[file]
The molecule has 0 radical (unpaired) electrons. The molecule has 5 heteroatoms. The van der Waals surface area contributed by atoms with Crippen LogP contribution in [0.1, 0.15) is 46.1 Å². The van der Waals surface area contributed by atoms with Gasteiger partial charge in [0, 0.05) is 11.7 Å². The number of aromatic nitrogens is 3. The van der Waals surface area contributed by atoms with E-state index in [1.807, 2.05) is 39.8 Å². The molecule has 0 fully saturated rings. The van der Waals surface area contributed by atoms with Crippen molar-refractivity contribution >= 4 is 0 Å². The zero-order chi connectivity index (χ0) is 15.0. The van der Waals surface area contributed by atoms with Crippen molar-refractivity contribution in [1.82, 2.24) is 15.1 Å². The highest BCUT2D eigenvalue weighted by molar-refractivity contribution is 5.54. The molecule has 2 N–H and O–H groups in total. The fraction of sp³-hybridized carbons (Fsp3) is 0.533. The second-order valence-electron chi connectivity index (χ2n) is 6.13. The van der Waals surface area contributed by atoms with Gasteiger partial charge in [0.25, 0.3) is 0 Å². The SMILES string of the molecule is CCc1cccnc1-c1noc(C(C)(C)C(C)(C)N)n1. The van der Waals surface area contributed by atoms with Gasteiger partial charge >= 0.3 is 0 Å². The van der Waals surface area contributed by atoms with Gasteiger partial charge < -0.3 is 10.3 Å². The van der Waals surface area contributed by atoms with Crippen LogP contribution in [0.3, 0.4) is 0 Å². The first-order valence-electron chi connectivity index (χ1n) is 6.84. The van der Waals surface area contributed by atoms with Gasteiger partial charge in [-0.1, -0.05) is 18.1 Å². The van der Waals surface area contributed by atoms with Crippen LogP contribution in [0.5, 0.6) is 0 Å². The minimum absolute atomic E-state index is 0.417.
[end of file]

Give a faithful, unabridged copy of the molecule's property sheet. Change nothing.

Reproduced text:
The molecule has 0 radical (unpaired) electrons. The molecule has 5 heteroatoms. The van der Waals surface area contributed by atoms with Crippen LogP contribution in [0.1, 0.15) is 46.1 Å². The van der Waals surface area contributed by atoms with Gasteiger partial charge in [0, 0.05) is 11.7 Å². The number of aromatic nitrogens is 3. The van der Waals surface area contributed by atoms with E-state index in [1.807, 2.05) is 39.8 Å². The molecule has 0 fully saturated rings. The van der Waals surface area contributed by atoms with Crippen molar-refractivity contribution >= 4 is 0 Å². The zero-order chi connectivity index (χ0) is 15.0. The van der Waals surface area contributed by atoms with Crippen molar-refractivity contribution in [1.82, 2.24) is 15.1 Å². The highest BCUT2D eigenvalue weighted by molar-refractivity contribution is 5.54. The molecule has 2 N–H and O–H groups in total. The fraction of sp³-hybridized carbons (Fsp3) is 0.533. The second-order valence-electron chi connectivity index (χ2n) is 6.13. The van der Waals surface area contributed by atoms with Gasteiger partial charge in [0.25, 0.3) is 0 Å². The SMILES string of the molecule is CCc1cccnc1-c1noc(C(C)(C)C(C)(C)N)n1. The van der Waals surface area contributed by atoms with Gasteiger partial charge >= 0.3 is 0 Å². The van der Waals surface area contributed by atoms with Gasteiger partial charge < -0.3 is 10.3 Å². The van der Waals surface area contributed by atoms with Crippen LogP contribution in [0.3, 0.4) is 0 Å². The first-order valence-electron chi connectivity index (χ1n) is 6.84. The van der Waals surface area contributed by atoms with Gasteiger partial charge in [-0.1, -0.05) is 18.1 Å². The van der Waals surface area contributed by atoms with Crippen LogP contribution in [0.5, 0.6) is 0 Å². The minimum absolute atomic E-state index is 0.417.